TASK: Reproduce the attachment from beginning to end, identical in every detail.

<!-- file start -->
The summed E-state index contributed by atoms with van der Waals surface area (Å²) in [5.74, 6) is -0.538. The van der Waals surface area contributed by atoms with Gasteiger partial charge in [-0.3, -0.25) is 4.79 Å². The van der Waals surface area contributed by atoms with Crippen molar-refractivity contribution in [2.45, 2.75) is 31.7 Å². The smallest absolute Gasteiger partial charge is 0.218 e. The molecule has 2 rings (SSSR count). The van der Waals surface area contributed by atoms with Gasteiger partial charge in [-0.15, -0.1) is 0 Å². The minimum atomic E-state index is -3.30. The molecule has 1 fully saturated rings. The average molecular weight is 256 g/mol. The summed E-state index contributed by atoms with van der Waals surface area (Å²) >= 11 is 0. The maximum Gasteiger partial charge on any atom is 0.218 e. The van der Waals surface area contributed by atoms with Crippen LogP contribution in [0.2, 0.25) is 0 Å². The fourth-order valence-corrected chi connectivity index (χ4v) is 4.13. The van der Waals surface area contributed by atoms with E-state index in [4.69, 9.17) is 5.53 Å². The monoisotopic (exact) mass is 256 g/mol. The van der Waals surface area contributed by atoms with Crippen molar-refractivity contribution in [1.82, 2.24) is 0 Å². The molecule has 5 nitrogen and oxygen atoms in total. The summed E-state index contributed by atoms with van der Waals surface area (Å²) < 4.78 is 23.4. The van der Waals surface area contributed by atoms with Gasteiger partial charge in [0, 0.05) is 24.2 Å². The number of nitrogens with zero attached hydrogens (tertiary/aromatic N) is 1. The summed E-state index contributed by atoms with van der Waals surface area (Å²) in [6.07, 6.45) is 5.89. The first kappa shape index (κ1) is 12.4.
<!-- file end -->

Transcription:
The summed E-state index contributed by atoms with van der Waals surface area (Å²) in [5.74, 6) is -0.538. The van der Waals surface area contributed by atoms with Gasteiger partial charge in [-0.3, -0.25) is 4.79 Å². The van der Waals surface area contributed by atoms with Crippen molar-refractivity contribution in [2.45, 2.75) is 31.7 Å². The smallest absolute Gasteiger partial charge is 0.218 e. The molecule has 2 rings (SSSR count). The van der Waals surface area contributed by atoms with Gasteiger partial charge in [-0.15, -0.1) is 0 Å². The minimum atomic E-state index is -3.30. The molecule has 1 fully saturated rings. The average molecular weight is 256 g/mol. The summed E-state index contributed by atoms with van der Waals surface area (Å²) >= 11 is 0. The maximum Gasteiger partial charge on any atom is 0.218 e. The van der Waals surface area contributed by atoms with Crippen LogP contribution in [0.2, 0.25) is 0 Å². The fourth-order valence-corrected chi connectivity index (χ4v) is 4.13. The van der Waals surface area contributed by atoms with E-state index in [4.69, 9.17) is 5.53 Å². The monoisotopic (exact) mass is 256 g/mol. The van der Waals surface area contributed by atoms with Crippen molar-refractivity contribution in [1.82, 2.24) is 0 Å². The molecule has 5 nitrogen and oxygen atoms in total. The summed E-state index contributed by atoms with van der Waals surface area (Å²) < 4.78 is 23.4. The van der Waals surface area contributed by atoms with Gasteiger partial charge in [0, 0.05) is 24.2 Å². The number of nitrogens with zero attached hydrogens (tertiary/aromatic N) is 1. The summed E-state index contributed by atoms with van der Waals surface area (Å²) in [6.07, 6.45) is 5.89. The first kappa shape index (κ1) is 12.4.